Is the an absolute rule? Before I had realized what issues were present, I wrote a Preloader Class (cute, right?), along with an App Logger Class (along the lines of Moock’s example, which sends messages out via LC for online debugging). I need to use the classes right away, in frame 1.

    While I’m happy to move the majority of classes over to frame 5, is it then impossible to have a few manually imported and available on frame 1? Did I paint myself into a corner by making preloading and debugging code into classes?

    With all the excitement about AS 2.0 and bringing class declaration to a more standard method, are we really supposed to be using timeline-based preloaders still? I’m happy to do so if there is no other option… I just feel a little frustrated.

    On a related note, I see odd behavior with some of the MM comps I use when I don’t export their classes in the first frame. In particular, button and combo box highlights don’t turn off correctly. Have you noticed this?

    Again, thank you for the thoughtful post. I’d be eternally grateful if you had any thoughts on these questions.


  8. As it happens I was struggling with this as well. Sometimes its difficult to get around/find all the tweaks for getting that first frame down in size. Thanks a ton, I’ll be using this technique (and your nifty jsfl script) right away.

  9. Thanks Grant – What a time saver! Have just over 50 files that I was going to have to hand code to do this. This with the compileProject have gotten me out before 5:00 for the first time in months!!

  10. salut mai datimi nistie smekerii care le pot face in flash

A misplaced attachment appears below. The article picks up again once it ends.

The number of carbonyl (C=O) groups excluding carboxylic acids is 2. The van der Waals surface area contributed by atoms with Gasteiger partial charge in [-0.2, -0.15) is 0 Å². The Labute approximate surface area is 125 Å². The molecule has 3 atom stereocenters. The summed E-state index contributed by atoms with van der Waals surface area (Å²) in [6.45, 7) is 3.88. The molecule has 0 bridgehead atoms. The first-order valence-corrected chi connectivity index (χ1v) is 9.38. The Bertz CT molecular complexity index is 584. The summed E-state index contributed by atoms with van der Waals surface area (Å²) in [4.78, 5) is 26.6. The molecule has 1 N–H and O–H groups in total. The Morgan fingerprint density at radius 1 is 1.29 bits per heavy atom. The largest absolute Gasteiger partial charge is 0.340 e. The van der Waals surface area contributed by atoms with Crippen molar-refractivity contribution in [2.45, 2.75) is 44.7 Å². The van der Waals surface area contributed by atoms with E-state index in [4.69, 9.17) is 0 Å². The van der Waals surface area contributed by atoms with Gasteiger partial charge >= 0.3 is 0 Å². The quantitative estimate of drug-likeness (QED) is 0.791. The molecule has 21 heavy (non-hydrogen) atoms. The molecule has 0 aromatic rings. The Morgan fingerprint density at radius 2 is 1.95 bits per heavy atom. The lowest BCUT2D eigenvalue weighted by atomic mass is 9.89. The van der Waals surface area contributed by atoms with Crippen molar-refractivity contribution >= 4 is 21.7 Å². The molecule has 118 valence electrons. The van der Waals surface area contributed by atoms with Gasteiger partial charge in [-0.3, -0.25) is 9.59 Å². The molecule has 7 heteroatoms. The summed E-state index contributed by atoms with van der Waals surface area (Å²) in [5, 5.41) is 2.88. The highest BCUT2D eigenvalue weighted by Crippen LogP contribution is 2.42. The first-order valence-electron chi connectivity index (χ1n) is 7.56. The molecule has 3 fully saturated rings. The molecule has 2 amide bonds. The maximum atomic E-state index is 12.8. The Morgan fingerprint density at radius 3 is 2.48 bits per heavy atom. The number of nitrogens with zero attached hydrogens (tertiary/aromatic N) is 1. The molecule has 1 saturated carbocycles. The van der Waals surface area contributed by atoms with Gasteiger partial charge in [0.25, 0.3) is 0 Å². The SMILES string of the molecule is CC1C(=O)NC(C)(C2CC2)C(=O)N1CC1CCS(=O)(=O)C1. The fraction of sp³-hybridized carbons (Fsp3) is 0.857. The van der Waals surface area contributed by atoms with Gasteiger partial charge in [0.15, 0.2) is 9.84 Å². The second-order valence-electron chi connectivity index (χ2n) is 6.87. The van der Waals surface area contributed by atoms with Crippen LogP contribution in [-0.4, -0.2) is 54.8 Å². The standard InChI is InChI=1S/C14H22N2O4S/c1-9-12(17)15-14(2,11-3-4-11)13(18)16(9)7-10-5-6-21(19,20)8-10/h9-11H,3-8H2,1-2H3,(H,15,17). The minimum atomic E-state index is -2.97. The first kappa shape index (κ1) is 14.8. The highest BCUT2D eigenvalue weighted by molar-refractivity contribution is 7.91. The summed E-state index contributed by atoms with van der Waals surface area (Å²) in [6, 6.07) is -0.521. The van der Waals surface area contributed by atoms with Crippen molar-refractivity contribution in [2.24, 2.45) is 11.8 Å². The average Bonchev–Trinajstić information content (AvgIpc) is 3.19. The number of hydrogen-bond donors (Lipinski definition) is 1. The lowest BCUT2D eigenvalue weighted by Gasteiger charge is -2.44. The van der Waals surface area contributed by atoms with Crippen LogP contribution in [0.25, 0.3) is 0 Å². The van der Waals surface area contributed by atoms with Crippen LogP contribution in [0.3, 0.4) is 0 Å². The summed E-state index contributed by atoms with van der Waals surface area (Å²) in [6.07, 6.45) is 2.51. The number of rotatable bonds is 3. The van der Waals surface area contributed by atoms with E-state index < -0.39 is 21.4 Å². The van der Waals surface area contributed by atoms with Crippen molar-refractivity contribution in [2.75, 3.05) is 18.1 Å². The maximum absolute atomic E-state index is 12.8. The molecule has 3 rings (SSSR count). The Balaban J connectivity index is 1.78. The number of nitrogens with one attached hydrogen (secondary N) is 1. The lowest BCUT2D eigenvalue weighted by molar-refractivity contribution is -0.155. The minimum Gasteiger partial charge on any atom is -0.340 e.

11. This worked great for my virtual tour. I also have a demo up that is not working. The output errors I am getting are as follow (I’ll just pot one and see what you thing):

    I have some script that targets going to another scene and playing. Here is an error –

    **Error** Symbol=welcomeVidSmall, layer=actions, frame=1274:Line 1: There is no class with the name ‘String’.


    It seems to me that I am missing a class. Should I go into the properties of the movie clip that is reporting the problem and make up a class or is there another alternative.


  12. This works great and thanks for the JSFL. There is one problem.

    One cannot use classes where the code is not available to them when they are not exported on frame 1. DataSet, data.binding for example are not available at run-time when you include their SWC and then change their class export value.

    Any ideas for a work around or solution?


  13. hello … your web site is very wonderful for me …. i love flash animation …

  14. There seems to be a problem with certain components and this preload method.In particular the Menu and DataGrid.If I set the ClassPath other than frame 1 then these two components don’t seem to initialise properly,especially the Menu.If a simulated test is carried out then the DataGrid initialises and works fine but the Menu does’nt.Both have instances on the stage,so that is not the problem.It’s as if the Menu Class has’nt loaded properly prior to using the component.

    So you are forced to set the ClassPath to frame 1 in order to initialise certain components properly.

    Strangley though;when compiled for Flash Player 6 and ClassPath set to 3 everything is initialised but does’nt work properly.

    Anybody else encountered this problem?


  15. Thanks Grant – What a time saver!

  16. Hey Grant,

    thanks for this.